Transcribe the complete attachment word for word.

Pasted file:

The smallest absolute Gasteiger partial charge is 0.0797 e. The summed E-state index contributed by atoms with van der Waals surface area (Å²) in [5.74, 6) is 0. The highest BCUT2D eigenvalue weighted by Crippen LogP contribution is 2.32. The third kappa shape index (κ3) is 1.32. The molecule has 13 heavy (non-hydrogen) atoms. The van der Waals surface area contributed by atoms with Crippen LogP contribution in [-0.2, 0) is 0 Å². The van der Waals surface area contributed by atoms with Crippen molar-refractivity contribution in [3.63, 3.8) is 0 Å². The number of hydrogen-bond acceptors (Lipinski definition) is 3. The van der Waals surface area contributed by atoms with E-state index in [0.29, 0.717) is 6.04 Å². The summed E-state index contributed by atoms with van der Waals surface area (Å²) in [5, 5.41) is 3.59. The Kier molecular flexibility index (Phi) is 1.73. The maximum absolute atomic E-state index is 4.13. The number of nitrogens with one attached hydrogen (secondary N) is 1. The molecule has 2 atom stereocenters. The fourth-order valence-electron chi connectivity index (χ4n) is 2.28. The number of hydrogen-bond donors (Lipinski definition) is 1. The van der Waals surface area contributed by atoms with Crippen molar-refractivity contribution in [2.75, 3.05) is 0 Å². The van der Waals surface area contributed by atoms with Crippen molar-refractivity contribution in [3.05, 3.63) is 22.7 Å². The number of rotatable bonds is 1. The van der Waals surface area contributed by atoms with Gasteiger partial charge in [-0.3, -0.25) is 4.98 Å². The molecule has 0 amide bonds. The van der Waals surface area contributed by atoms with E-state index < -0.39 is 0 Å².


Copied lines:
The smallest absolute Gasteiger partial charge is 0.0797 e. The summed E-state index contributed by atoms with van der Waals surface area (Å²) in [5.74, 6) is 0. The highest BCUT2D eigenvalue weighted by Crippen LogP contribution is 2.32. The third kappa shape index (κ3) is 1.32. The molecule has 13 heavy (non-hydrogen) atoms. The van der Waals surface area contributed by atoms with Crippen LogP contribution in [-0.2, 0) is 0 Å². The van der Waals surface area contributed by atoms with Crippen molar-refractivity contribution in [3.63, 3.8) is 0 Å². The number of hydrogen-bond acceptors (Lipinski definition) is 3. The van der Waals surface area contributed by atoms with E-state index in [0.29, 0.717) is 6.04 Å². The summed E-state index contributed by atoms with van der Waals surface area (Å²) in [5, 5.41) is 3.59. The Kier molecular flexibility index (Phi) is 1.73. The maximum absolute atomic E-state index is 4.13. The number of nitrogens with one attached hydrogen (secondary N) is 1. The molecule has 2 atom stereocenters. The fourth-order valence-electron chi connectivity index (χ4n) is 2.28. The number of hydrogen-bond donors (Lipinski definition) is 1. The van der Waals surface area contributed by atoms with Crippen molar-refractivity contribution in [2.75, 3.05) is 0 Å². The van der Waals surface area contributed by atoms with Crippen molar-refractivity contribution in [3.05, 3.63) is 22.7 Å². The number of rotatable bonds is 1. The van der Waals surface area contributed by atoms with Gasteiger partial charge in [-0.3, -0.25) is 4.98 Å². The molecule has 0 amide bonds. The van der Waals surface area contributed by atoms with E-state index < -0.39 is 0 Å².